One of the funniest things I've seen in a clubhouse came during spring training that year when Jose Lima was trying to make the club. A bunch of the Latin players were sitting at a table in the middle of the clubhouse and Lima was telling a story in Spanish. I have no idea what the story was about, but he got more animated with each twist in the narrative, eventually standing up and stripping his clothes off one by one as he told the story. The punch line whatever it was left him standing in the middle of the room naked with the Spanish-speaking players falling down on the floor in laughter.

Must have been one heckuva story. I've been meaning to learn Spanish ever since.

Q: ( - Who do you think has emerged as the Angels leader in the clubhouse, player-wise? Is there one player who bridges the gap between the "American" and Latin players?

A: (Bill Plunkett) - There are different kinds of leaders.

John Lackey is definitely one (and would be a big loss if he slips away as a free agent). But a starting pitcher who only plays once every five days can only have so much impact in the clubhouse. The pitching staff is almost a team within a team.

Torii Hunter, because of the force of his personality and his openness with the media, is another kind of leader. Vladimir Guerrero, because of the force of his talent and stature in the game, is a leader, even though he seems to exist on "Planet Vlad" and just goes about his business.

Though I wouldn't say there is any worrisome division between the American and Latin players, I can't think of anyone who bridges that gap per se. In my experience, though, that is fairly typical of a major-league clubhouse.

Q: ( - How difficult is it finding a translator and/or how much do they speak English if it's just for a post game quote or such? Do the players translate for each other or is it coaches or possibly Jose Mota more often?

A: (Bill Plunkett) - That's actually an issue that Tim Mead and I have talked about often how much responsibility do teams have (to the player and/or media) in situations like that? Most of the teams that have signed Asian players have had translators on staff in one capacity or not. I don't know of any teams that do the same for Spanish-speaking players. They are left to fend for themselves, often as teenagers dumped into some minor-league town (though English lessons are usually offered in one form or another).

All of the Angels' Spanish-speaking players do speak English to some extent. I can walk up to Vlad and have a rudimentary conversation in English (or make him laugh at my feeble efforts to speak Spanish). But when it is an interview situation, he and most of the Latin players feel more comfortable having someone translate and I certainly understand that.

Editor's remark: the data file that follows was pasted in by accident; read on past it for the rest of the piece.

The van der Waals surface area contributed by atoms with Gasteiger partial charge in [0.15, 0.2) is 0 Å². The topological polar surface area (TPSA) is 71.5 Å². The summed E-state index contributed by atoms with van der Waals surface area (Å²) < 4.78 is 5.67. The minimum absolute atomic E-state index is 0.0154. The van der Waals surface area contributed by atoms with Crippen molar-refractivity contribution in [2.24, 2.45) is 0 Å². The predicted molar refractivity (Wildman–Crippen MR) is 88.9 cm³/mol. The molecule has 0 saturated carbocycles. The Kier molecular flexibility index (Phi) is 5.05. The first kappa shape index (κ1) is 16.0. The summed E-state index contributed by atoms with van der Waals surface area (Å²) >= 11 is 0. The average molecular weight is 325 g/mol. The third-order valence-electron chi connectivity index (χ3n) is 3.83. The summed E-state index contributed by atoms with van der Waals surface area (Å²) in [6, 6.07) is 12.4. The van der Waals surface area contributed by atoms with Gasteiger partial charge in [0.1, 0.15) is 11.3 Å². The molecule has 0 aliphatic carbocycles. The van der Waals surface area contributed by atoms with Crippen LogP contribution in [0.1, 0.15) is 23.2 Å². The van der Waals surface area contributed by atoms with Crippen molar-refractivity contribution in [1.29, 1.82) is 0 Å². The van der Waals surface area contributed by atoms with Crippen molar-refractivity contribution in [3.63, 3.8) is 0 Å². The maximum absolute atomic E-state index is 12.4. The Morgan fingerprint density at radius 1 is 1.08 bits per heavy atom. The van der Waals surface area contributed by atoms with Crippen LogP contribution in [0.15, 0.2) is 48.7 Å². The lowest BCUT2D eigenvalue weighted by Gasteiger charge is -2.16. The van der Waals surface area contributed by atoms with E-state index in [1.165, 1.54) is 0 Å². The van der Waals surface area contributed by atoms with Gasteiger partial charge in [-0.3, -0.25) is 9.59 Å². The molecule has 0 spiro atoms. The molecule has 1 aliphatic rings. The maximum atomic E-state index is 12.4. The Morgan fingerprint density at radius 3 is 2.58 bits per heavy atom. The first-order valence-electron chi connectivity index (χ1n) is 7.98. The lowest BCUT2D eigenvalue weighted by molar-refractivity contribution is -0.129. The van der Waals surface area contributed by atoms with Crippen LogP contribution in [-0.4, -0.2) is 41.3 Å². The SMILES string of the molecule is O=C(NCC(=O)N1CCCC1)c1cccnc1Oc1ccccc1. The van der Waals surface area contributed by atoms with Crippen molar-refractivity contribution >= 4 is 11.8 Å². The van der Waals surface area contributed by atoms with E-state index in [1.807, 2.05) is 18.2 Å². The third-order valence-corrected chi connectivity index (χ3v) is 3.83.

Broadcaster Jose Mota has such a good relationship with the Spanish-speaking players on the team that he is their first choice to translate. He is also our first choice as reporters Jose understands our needs and translates the player's full answer, trying to pass on the conversational nuances. Coaches Alfredo Griffin and Orlando Mercado have often served as translators when Jose wasn't available (it really isn't part of his job description) and they'll often paraphrase or pass on the answer in their own words. That's not really what we're looking for. Video coordinator Diego Lopez has helped us out on a few occasions and done a terrific job. But Diego has his hands full with his own job and is not often available.

I can only remember a couple times when one player has translated for another in an interview situation. Ervin Santana did it for us with Erick Aybar on one occasion last season ironic because Santana had used Kelvim Escobar as a translator in 2007. Santana (who has spoken English in interviews since he came to the big leagues) was mad at the media during his horrible '07 season and refused to do interviews in English for awhile his way of letting us know he wasn't happy with us. An All-Star season in 2008 patched that up and his English was miraculously restored.

Q: ( - What is your take on the Alex Rodriguez situation. Do you think it's a legit story or has it become tabloid fodder. Why would alleged "anonymous test" results get leaked to the media?

A: (Bill Plunkett) - As for the reason behind the leaks, I have no idea. As a reporter, you never know what a source's agenda might be you just have to be aware that they always have one. I hope you're not saying that the SI reporters should have closed their eyes and refused to report the information once they got it.

The Rodriguez steroid story is definitely a legitimate news story. His dalliance with Madonna? That's tabloid fodder. I do get the feeling that fans are just tired of the whole topic of steroids. There is an assumption that "everyone did it." How accurate that is we'll never know. If anyone is looking for a clean "He did it", "He did not" conclusion to the steroid era, you're not going to get it. There will always be a cloud hanging over that period in baseball history. Good reporting will continue to shed some light on it, but we'll never know the whole story.